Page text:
I’ve been learning about the might of language. And I appreciate my brother from another mother for showing me a higher path to patience…another plane for inclusion, acceptance. The Federal Stimulus Plan and the 2007 Green Jobs Act make these extraordinary times. Last Saturday, I wrote an email to Minnesota State Representative Jeremy Kalin, 17B (North Branch) after the feedback I received about my blog, where I criticized his legislative work. I never felt that he is for Jim Crow-like, exclusion of one laborer over another. While in DC I felt his excitement for the Good Jobs/Green Jobs Conference. We heard the same unity speeches from union, environment and government representative alike. When I hugged Rep. Kalin – I meant it sincerely. And still do.
Last week I read Minnesota HF 680 sponsored by Rep. Kalin. I focused on the language throughout, but what I was looking for, what’s been driving my activism these past two years in green jobs, was addressed in sections 6 and 7 of the bill. I was looking for the express inclusion of non-union workers in weatherization projects of low-income housing and commercial buildings. Moreover, I was looking for policy that directed both state agencies and trade unions to include under-served, under-represented communities in the training needed for this work. What was there was awkward language embracing business as usual. It mentions the under-employed without frankly directing state agencies or trade unions toward inclusive action.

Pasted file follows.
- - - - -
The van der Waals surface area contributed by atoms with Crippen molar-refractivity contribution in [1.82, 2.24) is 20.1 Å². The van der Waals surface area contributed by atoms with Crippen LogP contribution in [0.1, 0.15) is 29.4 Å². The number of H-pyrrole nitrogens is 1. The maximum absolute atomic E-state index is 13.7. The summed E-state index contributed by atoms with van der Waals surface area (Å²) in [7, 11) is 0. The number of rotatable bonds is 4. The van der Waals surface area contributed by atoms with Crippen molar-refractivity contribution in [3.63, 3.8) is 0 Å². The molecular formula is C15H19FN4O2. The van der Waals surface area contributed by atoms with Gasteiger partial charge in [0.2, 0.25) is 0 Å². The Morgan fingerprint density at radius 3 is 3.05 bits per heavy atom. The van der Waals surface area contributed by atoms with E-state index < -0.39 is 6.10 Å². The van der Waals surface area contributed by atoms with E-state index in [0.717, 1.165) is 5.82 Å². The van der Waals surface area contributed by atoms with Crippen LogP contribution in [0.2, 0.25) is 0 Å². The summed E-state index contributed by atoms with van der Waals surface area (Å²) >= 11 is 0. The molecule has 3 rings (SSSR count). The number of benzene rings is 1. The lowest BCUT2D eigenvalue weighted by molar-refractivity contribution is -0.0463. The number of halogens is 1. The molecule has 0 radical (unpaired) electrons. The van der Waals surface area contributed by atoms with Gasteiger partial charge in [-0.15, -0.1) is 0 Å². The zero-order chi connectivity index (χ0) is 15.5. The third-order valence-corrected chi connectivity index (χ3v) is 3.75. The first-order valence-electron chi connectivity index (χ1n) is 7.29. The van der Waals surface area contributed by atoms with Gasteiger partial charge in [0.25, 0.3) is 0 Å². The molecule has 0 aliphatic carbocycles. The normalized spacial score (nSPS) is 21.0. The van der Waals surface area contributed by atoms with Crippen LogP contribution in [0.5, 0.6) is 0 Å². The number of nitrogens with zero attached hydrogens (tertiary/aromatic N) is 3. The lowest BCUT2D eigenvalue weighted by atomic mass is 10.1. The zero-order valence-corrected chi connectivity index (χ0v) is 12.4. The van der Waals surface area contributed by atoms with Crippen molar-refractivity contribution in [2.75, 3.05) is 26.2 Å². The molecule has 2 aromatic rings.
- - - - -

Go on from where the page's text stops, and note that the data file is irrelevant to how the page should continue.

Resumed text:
One of the biggest producers of CO2 emissions is commercial-grade buildings. There are hundreds of these buildings in need across Minnesota. They need energy audits, new windows, insulation and retrofitting. Addressing these needs would produce jobs that help our economy, help multiple industries and help our environment in one fell swoop. Teens in our nation’s capitol are performing energy audits side-by-side with industry experts. DC youth are learning the energy efficiency trade on the job. They are gaining perspectives on the state of their neighborhoods and needs of the businesses that serve them. And the program has been very successful.
In New Jersey, a state-mandated trades program focused on getting women, people of color into construction. And they worked with public and private, for-profit and non-profits to raise the skill sets of men and women of color so they could test into union apprenticeship programs. They had to address the obvious barriers first before their students could become competitive. The students needed money. For example, you have to be a licensed driver to apply for construction jobs and many of their students had lost their DLs because they couldn’t pay the fines leveraged against them. They weren’t criminals, they were just broke. They helped their students build their proficiency with numbers. They taught to the test and most of their graduates experience great success.
California’s City of Oakland took their ENRON /PG &E lawsuit settlement and used it to fund a pre-pre-apprenticeship trades program that would teach the under-served, under-employed on retrofitting buildings for energy efficiency and building/installing solar-panels. This program also addresses why people aren’t bootstrap-ready, why they couldn’t do it themselves and get jobs on shovel-ready projects. They teach life skills from relationships and personal health to behavioral choices. It’s run with love and would make an army drill sergeant smile. It’s a tough, pre-dawn to sundown boot camp with a 91% success rate. Their students qualify for union apprenticeships by scoring higher than 2/3rds of union-sponsored applicants.